Faith does not pause to protect itself against all the unknowns of tomorrow. It was as clear to Abraham as it is to all of his spiritual children that he was on a journey, and that God’s destiny for him was much better than anything he could encounter along the way.

Road Markers
Arising out of this sense of pilgrimage come important truths that we need to identify and hold on to.

A pilgrim cannot live without hope. No one can live without hope for a better future. Whether you face a Hurricane Katrina or a tsunami, or a war, or a walking human bomb, or when possessions that one would otherwise rate as valuable are in minutes reduced to dust, the only thing that matters is the ability to find hope and a future. The trauma of being without hope is the trauma of emptiness. It is the trauma of fear that paralyzes your life. The fear of not knowing where you go from here, or whether in fact there is anywhere to go. Hope is the lens through which we look to the future.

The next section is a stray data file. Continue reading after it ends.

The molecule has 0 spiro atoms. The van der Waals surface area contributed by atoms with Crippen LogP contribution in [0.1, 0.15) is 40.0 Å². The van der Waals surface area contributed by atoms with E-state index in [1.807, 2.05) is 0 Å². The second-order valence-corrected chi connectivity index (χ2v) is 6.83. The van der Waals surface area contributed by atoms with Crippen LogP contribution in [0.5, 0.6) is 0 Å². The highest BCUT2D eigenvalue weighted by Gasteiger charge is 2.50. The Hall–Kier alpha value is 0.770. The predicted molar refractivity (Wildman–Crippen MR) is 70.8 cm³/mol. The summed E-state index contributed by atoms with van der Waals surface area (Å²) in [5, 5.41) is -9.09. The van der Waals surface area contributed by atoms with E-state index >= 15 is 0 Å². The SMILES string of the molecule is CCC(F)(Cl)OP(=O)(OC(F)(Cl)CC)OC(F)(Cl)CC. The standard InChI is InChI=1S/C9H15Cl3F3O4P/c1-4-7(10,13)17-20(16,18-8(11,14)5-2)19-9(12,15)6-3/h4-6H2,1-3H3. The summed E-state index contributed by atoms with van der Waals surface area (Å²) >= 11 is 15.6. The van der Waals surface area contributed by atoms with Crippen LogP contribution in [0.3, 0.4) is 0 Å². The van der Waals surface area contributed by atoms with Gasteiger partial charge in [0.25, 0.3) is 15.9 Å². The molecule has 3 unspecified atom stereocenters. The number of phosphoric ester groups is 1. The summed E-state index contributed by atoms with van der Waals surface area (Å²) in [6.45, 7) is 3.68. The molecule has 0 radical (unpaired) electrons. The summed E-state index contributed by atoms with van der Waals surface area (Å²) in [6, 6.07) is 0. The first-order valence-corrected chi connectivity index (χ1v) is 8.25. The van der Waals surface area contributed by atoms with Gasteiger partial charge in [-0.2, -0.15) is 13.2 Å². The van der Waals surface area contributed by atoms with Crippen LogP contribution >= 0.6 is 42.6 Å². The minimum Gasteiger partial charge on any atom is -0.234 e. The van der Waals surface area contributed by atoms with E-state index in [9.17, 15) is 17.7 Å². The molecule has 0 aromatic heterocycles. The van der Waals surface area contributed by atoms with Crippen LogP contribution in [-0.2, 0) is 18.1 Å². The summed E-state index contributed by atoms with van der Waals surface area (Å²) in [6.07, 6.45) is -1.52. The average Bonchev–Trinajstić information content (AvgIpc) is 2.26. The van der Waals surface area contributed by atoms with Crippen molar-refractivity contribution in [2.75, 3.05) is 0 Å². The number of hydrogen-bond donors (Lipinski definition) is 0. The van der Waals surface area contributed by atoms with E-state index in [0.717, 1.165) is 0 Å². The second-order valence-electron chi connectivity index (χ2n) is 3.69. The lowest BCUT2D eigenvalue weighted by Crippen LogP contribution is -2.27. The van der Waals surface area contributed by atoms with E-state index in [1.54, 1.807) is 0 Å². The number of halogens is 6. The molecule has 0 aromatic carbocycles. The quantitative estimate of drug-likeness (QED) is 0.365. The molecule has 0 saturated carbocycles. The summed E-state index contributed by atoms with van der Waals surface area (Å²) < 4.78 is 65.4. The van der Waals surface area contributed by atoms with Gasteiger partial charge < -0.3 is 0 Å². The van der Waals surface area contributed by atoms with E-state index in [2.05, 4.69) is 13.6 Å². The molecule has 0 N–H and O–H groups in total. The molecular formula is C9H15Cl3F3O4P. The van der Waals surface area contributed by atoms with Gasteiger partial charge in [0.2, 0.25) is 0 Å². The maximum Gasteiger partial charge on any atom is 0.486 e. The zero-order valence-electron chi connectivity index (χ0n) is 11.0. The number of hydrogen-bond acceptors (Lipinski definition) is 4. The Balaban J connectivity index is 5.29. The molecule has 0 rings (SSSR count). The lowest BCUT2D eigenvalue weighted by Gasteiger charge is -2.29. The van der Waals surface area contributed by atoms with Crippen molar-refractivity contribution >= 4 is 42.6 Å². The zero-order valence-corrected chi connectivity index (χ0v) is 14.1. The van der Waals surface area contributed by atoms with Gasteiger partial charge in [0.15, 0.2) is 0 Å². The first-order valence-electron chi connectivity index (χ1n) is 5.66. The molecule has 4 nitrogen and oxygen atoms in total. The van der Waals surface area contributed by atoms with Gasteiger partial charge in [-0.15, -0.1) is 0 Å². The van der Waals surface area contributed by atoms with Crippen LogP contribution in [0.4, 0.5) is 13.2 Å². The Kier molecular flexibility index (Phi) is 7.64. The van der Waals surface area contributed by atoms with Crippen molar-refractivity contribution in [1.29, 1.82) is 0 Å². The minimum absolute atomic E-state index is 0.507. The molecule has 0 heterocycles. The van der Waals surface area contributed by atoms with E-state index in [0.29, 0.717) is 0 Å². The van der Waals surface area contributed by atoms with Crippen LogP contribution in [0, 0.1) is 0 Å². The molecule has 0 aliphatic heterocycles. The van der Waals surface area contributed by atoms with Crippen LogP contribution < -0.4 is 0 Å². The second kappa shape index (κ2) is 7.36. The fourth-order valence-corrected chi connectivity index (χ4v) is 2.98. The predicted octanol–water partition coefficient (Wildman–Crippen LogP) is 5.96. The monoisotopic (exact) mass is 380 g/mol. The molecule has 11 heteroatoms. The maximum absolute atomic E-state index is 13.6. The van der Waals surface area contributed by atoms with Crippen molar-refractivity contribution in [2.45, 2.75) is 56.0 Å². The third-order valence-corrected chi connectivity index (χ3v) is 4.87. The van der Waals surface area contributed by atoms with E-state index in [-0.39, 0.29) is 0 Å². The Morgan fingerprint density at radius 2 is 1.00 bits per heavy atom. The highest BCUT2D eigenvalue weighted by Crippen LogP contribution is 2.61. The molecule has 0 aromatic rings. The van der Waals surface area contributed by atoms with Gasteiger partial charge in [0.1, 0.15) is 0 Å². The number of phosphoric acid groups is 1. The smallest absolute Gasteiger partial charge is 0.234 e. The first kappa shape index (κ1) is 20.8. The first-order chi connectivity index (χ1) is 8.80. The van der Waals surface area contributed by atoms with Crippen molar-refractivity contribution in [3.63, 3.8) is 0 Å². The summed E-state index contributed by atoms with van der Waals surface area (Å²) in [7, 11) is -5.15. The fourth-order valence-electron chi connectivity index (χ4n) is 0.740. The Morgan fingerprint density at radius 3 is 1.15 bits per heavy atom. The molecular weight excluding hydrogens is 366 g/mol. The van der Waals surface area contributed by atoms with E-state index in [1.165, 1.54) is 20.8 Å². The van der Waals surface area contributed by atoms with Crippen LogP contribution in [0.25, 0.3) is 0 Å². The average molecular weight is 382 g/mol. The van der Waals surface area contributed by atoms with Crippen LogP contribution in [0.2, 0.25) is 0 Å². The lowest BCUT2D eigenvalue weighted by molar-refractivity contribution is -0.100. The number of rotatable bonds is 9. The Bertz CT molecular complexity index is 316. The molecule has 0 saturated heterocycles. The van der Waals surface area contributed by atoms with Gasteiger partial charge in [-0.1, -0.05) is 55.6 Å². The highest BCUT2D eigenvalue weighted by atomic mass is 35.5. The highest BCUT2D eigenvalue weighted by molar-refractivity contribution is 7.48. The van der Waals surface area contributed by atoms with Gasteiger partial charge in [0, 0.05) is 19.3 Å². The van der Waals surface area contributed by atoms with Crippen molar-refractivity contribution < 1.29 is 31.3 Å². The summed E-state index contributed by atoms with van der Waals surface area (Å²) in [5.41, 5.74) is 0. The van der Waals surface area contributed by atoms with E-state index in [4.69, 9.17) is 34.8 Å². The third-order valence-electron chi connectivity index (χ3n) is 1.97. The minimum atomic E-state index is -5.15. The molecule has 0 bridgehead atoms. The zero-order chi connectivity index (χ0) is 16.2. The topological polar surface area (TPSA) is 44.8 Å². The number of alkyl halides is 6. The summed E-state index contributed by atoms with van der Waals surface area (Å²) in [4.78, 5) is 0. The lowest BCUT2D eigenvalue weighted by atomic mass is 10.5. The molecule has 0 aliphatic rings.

A pilgrim remembers that hope must be nurtured.

A pilgrim never loses faith in the future. God has a good future ahead, and it is worth everything. The journey is never too long, and the attractions to give up are never valid. Shortcuts and compromises are unacceptable. They are distractions. As Enoch walked with God, so a pilgrim is ever conscious of the fact that God is at his or her side.

A pilgrim is never alone.

A pilgrim has no desire to go back to where they came from. Yes, I grant you there are days when the smells from the meat pots of Egypt will tickle your nostrils a bit. For a fleeting moment the memories may be sweet, but that’s all. Going back to where we have come from has no lasting attraction because there is no future in it. A pilgrim is destined for God’s future.